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Whooping cough is on the rise in Kentucky

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Three cases in Shelby County

By Ashley Sutter

 The coos and giggles of an infant bring a wealth of joyous emotions for a new mom.   But when strange sounds are emitted from the lungs of that little one, those emotions can turn to fear and concern.

And right now, especially, that concern has justification as the Louisville Department of Public Health and Wellness recently reported a dramatic spike in pertussis cases in infants. At least six cases where reported last month alone.

According the to North Central District Health Department there have been 301 confirmed cases throughout Kentucky since the beginning of the year, with the highest numbers in Jefferson County. 

In the North Central Region, which includes Shelby, Henry, Spencer and Trimble counties, there have been seven or eight cases so far this year, three of those are attributed to Shelby County.

Also known as whooping cough, the highly contagious respiratory disease is known for uncontrollable, violent coughing which often makes it hard to breathe, the Centers for Disease Control and Prevention reports. After cough fits, someone with pertussis often needs to take deep breaths, resulting in a whooping sound.

While the disease can affect people of all ages, it can be very serious, even deadly, for babies less than a year old.

The CDC urges the best way to protect against pertussis is by getting vaccinated.

“It is vitally important for infants to get their immunizations against whooping cough on schedule,” Public Health and Wellness director Dr. Sarah Moyer said in a news release. “In children this age, the disease can be very serious and even deadly.”

Holly Husband, public relations director with Jewish Hospital Shelbyville, said their infection preventionist has not seen any local cases of whooping cough.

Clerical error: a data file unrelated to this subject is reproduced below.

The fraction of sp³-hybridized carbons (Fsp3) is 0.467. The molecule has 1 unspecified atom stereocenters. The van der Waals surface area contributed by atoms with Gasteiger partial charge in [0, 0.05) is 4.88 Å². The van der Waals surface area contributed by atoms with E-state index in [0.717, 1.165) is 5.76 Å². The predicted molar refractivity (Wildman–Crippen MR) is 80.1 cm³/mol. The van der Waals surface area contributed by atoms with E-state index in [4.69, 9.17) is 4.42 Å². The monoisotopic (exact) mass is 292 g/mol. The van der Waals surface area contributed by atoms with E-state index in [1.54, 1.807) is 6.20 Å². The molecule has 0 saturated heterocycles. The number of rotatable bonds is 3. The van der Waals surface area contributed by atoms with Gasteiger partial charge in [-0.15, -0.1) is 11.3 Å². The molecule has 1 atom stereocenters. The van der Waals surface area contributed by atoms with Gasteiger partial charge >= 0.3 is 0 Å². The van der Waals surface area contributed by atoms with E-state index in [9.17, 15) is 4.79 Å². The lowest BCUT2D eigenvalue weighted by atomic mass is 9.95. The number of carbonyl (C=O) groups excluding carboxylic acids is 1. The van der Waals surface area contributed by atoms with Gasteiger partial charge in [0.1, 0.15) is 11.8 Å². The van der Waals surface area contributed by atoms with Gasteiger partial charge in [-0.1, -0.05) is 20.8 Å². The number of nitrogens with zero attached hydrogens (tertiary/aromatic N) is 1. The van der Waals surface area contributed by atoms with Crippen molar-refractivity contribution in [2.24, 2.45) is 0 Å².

However, outbreaks of the disease are not uncommon. The number of cases each year has been on the rise since the 1980s.  The CDC notes there were 48,277 cases of pertussis across the nation in 2012.

It is estimated that there are 24.1 million cases of whopping cough and about 160,700 deaths each year around the world.

The disease can be serious, especially in infants, as approximately half of babies less than 1 year old who get pertussis need treatment in the hospital.

Katherine Garcia, an advanced practice registered nurse with Shelby Pediatrics, said the symptoms to look for with pertussis would be a runny nose, low grade fever and a mild cough that progresses into coughing fits, followed by a high-pitched whoop sound.

Rachel Girsch, regional epidemiologist, said if your child has a cough that lasts for more than seven days they should be kept home from school and activities and checked by a doctor.

There are antibiotics available to treat pertussis, but it is preventable.

“The best way to prevent pertussis is to stay up to date on your child’s vaccinations,” Garcia said.

Those vaccinations include a DTaP for babies and children and a Tdap for preteens, teens and adults.

Vaccination of pregnant women with Tdap is especially important to help protect babies.

Parents of infants and all people who live with an infant or who provide care to an infant should also be immunized against whooping cough.

Girsch, said most people get the pertussis vaccine before their seventh birthday, but immunity decreases over time. “The adolescent and adult vaccine booster for pertussis, Tdap, has only been available since 2005, so many people have not received this booster shot,” she said.

She added that the following people should receive Tdap vaccine:

§  Children at age 10 years through 12 years

§  Pregnant women after 20 weeks. Pregnant women should receive a Tdap booster dose with each pregnancy.

§  Any adult or older child who has not yet received a Tdap booster.